Cruise ship “alternative” dining madness rages on


Is the nickel and diming of onboard dining options becoming more like quartering and dollaring?

The alternative dining trend, whose mysterious origins date to 1988 when NCL’s Seaward introduced cruising’s first for-fee restaurant, is sizzling anew. It’s apparent in everything from new-builds sporting whimsical eateries with iPad menus to a growing demand for exclusive dining “experiences” like behind-the-scenes galley tours.

True, over the past decade big-ship operators have scrambled en masse to add their own specialty restaurants. But within the past few years, as more land-based brands and celebrity chefs have glommed onto onboard eateries (lending their reps and expertise to ships in the process), both the price and sheer number of dining options have expanded like an over-filled soufflé.

Most alternative venues at sea — be they steakhouse, Asian fusion joint or French bistro — charge between $20 and $30 per person for an evening away from the rabble. And if you don’t want to spend that much, there are plenty of lower-cost options: the Johnny Rockets burger for $4.95, the late-night room charge of $3.95, the pizza that can be delivered anywhere on the ship for $5. When Allure of the Seas, the world’s largest cruise ship, debuted in November 2010, it came loaded with some dozen extra-charge dining options — the most afloat. Norwegian Epic, which debuted five months earlier, nearly matches it.

The latest culinary envelope-pusher is Disney Cruise Line. Dine at Remy, a “Ratatouille”-inspired French bistro that debuted in January on the 128,690-ton, 2,500-passenger Disney Dream, and you’ll shell out $75 per person — the highest specialty restaurant surcharge in cruise travel by twofold. (Wine is extra, but you do get an included Champagne cocktail.) Remy aims for a Michelin-star-style experience via an eight-course tasting menu (including Wagyu beef and lobster nage), elegant chandeliers, Riedel glassware, Christofle silverware and china made exclusively for the space.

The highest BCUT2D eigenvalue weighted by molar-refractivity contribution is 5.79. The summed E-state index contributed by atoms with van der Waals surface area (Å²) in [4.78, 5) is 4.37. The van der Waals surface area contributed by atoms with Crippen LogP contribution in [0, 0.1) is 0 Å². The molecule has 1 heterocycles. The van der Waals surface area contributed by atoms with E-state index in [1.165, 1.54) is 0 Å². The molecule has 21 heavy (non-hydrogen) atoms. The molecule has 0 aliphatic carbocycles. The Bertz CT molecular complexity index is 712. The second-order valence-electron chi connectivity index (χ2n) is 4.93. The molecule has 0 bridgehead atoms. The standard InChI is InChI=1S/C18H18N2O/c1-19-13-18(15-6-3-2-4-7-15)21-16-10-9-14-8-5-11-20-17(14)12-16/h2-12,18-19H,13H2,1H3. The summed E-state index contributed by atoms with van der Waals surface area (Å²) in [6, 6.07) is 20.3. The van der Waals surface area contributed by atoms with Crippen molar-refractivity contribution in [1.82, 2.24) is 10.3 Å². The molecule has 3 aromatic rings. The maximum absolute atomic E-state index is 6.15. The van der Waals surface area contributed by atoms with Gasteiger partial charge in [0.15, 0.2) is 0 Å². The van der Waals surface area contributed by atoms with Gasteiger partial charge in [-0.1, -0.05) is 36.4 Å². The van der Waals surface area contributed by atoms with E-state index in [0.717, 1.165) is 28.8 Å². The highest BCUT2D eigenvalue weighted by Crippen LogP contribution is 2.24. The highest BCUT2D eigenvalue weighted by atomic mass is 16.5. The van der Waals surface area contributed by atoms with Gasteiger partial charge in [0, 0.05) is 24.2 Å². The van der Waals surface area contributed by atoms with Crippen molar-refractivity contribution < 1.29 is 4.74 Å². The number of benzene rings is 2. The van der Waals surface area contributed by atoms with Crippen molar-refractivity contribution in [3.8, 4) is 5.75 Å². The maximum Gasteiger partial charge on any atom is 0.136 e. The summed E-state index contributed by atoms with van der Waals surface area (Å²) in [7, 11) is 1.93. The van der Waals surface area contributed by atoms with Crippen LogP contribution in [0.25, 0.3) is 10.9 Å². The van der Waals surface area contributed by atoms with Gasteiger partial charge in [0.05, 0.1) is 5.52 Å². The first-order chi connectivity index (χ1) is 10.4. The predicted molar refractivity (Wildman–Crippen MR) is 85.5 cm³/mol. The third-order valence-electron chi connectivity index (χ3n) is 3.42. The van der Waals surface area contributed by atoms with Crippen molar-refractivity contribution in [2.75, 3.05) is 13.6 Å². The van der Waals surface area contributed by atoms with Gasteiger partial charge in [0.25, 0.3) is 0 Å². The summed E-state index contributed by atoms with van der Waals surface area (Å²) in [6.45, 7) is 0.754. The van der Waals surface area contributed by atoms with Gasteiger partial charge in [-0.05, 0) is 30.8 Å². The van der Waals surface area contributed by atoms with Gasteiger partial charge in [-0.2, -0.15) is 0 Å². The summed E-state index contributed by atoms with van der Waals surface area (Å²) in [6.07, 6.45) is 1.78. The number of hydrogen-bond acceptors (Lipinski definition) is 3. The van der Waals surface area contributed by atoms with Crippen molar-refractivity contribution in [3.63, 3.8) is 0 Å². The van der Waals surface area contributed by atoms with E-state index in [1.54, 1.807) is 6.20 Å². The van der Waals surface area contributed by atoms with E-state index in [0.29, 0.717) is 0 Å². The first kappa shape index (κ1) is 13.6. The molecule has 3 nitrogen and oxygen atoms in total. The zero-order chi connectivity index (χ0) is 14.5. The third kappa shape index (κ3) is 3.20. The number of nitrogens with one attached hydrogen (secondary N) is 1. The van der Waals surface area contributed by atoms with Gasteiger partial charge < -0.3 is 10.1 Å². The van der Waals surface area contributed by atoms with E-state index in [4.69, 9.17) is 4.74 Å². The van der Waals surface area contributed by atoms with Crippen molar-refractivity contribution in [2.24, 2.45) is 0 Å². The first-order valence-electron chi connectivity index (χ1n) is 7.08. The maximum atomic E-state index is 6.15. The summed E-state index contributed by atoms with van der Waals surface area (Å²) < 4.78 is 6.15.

So how does the Mouse justify a $75-per-head fee? “Remy is an upscale dining experience unlike any other at sea,” says Jason Lasecki, Disney Cruise Line’s public relations director. “This is not just a specialty restaurant, it’s an eight-to-nine-course culinary journey featuring dishes exquisitely crafted by two-star Michelin chef Arnaud Lallement and AAA five-diamond award winning chef Scott Hunnel.”

Disney certainly isn’t alone in pushing new dining experiences with new, higher consumption costs. A survey of the industry reveals a general willingness from lines to create more and more for-fee options for hungry cruisers eyeing something beyond the all-you-can-eat buffet or 1,000-seat banquet hall, those bastions of “inclusive” cruising.

When Royal Caribbean’s Oasis of the Seas debuted in December 2009, its showcase restaurant, 150 Central Park, came with a seven-course tasting menu and a then eyebrow-raising $35 per-person charge. RCI sister line Celebrity Cruises followed suit in January 2010 by tacking on $5 to the surcharge for a number of its alternative eateries, including its popular ocean-liner-themed French restaurants, which are now $35 per person. (Interestingly enough, the original cost to dine in the Palm Restaurant on NCL’s Seaward — now sailing for Star Cruises — was $35 per person.)

And let’s not forget Holland America’s “An Evening at Le Cirque,” a recent brainchild between the line and the Manhattan foodie-approved venue. At $39 per person, the circus-themed dinner is the second highest up-charge at sea.

Besides the star-studded team behind Disney Dream’s Remy, other celebrity chefs have found a place at the seafaring table. On Cunard’s Queen Mary 2 and Queen Victoria, passengers pay $30 per person for dinner at Todd English, while P&O’s Ventura features the White Room and East, two restaurants affiliated with British culinary superstar Marco Pierre White. The cost to dine at either is £15 (about $24) to £30 ($48) per person, depending on length of cruise.

For its part, luxury line Crystal Cruises hasn’t followed the industry. Eating in Japanese super chef Nobu Matsuhisa’s eponymously named venue means paying only a $7 suggested gratuity. (It’s a “fabulous deal,” says Cruise Critic Editor in Chief Carolyn Spencer Brown, who’s dined there several times.) Likewise, Jacques Pepin’s restaurant on Oceania’s Marina, which debuted earlier this month, is surcharge-free. Additionally, Marina features three other fee-free restaurants, including the exquisite Asian venue Red Ginger. It should be noted, of course, that these are not mainstream operators, with a higher level of inclusion to be expected on these more up-market products.